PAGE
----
India: Rule of Law in Crisis of Trust

Democracy is the rule of law, not rule by law

by Manoj Kumar     15 October 2020

In the past few months, there have been instances where public institutions’ performance and objectivity were debated in media, even more, disturbing was the multiplicity of electronic media channels where hyperactive news anchors were telecasting different versions of the same events which have confused the innocent viewers. This type of erosion of trust in media and performance analysis of public institutions is eroding the trust of the common man in the executive of the country. With a pluralistic society with different nationalities to keep the federal structure intact rule of law is the most important ingredient for India. As per Shivaraj S. Huchhanavar,“ Today in India ‘Rule of Law’ is on its verge of losing its grounds as a potent norm of Social Order because it is not ‘the government of law’ can rule the country rather it is the ‘Government of the wise man’ rule the country, ‘rule of law failed to achieve equality in a pluralistic society like India”.

The rule of law as per the world justice project included broadly four components namely; accountability of institutions, just laws, open government, and accessible justice. The UN has further updated and expanded the definition of ‘rule of law’ issues includes emerging and critical issues such as the proliferation of hate speech and incitement to violence; preventing radicalization/violent extremism; climate change and the environment impacting on the security and livelihoods of people; and the complexities of artificial intelligence and cybercrime.

The rule of law requires the government to exercise its power in accordance with well-established and clearly written rules, regulations, and legal principles. The expansion of definition by UN encompasses almost every aspect of life and it is a dynamic concept, in addition to it further includes the socio-economic factor rather than restricting itself to a legal one. Now the question comes whether the quality of information available or the citizen who are subjected to such kind of information is counterproductive to rule of law, the statement stands a strong chance of scrutiny by sociologists. The reason being now a day the pressure groups which importantly depend upon the public opinion are based on narratives. The narratives are influenced by the quality of information which is widely accepted or influenced by the psyche of the majority. In some cases, the excess of information also leads to complacency towards the issue in elites, who are either influencing the pressure groups or even working in them.

The overt instances of the hijacking of incidents, which are either subject of a criminal investigation or dealing with law and order, by political representatives create even strong impediments to the administration of justice. The incidents often get covered with layers and layers of prejudiced opinions and sponsored opinionated narratives. Although India has got a very strong judicial system which has never been influenced by such preliminary assumptions or what people used to think but the finality of the case is at the pedestal of the judiciary which takes time and only very few incidents have maintained the interest and awareness of common masses till such point of time which is usually in years to come.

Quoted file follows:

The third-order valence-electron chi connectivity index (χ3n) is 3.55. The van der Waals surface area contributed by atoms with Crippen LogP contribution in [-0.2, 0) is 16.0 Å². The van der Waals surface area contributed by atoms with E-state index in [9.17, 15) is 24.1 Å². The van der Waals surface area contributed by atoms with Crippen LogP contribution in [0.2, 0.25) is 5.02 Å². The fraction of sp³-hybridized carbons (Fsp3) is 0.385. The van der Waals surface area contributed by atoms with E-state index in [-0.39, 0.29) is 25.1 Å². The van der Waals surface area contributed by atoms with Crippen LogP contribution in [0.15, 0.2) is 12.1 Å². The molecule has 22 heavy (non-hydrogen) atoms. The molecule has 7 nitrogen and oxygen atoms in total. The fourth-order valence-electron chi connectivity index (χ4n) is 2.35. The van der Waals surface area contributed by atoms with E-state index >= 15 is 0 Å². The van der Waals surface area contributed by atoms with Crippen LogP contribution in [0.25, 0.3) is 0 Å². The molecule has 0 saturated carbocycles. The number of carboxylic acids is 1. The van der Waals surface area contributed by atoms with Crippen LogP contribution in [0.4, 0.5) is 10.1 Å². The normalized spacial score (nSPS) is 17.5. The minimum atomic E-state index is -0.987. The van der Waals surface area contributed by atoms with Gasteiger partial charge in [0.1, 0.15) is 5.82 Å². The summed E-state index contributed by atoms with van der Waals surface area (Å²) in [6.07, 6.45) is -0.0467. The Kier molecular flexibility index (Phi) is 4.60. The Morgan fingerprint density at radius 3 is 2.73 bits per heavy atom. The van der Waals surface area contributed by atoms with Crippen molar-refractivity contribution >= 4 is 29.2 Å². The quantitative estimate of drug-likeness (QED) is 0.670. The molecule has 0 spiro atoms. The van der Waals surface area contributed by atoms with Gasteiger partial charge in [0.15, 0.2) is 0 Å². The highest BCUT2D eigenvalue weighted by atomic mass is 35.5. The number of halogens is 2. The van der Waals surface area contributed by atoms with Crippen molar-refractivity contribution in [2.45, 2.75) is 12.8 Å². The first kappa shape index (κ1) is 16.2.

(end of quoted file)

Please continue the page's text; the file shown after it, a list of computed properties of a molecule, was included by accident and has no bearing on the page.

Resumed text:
The functional strength of public institutions in democratic regimes is derived from strict adherence to ‘rule of law’, which includes the prevention of abuse of power, objectivity, and independence of institutions, and faith of citizens that they will be subjected to equal treatment before the law. All these principles are further embodied through fundamental rights in the constitution especially Article 14 and 21 which guarantees the right to life and equality before the law. The statutory provisions under these ‘rights’ impose a great amount of responsibility upon public institutions to adhere to the principles of natural justice, equality, impartiality, and just administration so that individual right to life is exercised to the fullest extent.

The confusion and doubts created by the supply of more than required information is proving counterproductive in the justice administration also it is hampering the formation of objective public opinion. It requires very balanced and optimum coverage of incidents that are yet to be proved by strong and credible evidence otherwise it only signifies opinionated attempts to channelize a particular story further it serves no purpose. Now the question arises how to maintain faith in the institutions where we are subjected to all type of readily available information, the primary solution is within an individual sense of reasoning and patience. Apart from expectations from public institutions there is also responsibility upon citizens also asking themselves a so what can we do?  To start with we cannot simply blame those in government or those who are running the institutions.  We also need to take responsibility ourselves to protect and promote the rule of law, as everyone is part of contributing towards more mature electronic and social media, objective public debate and not falling prey to information which is not backed by strong reasons and evidence.

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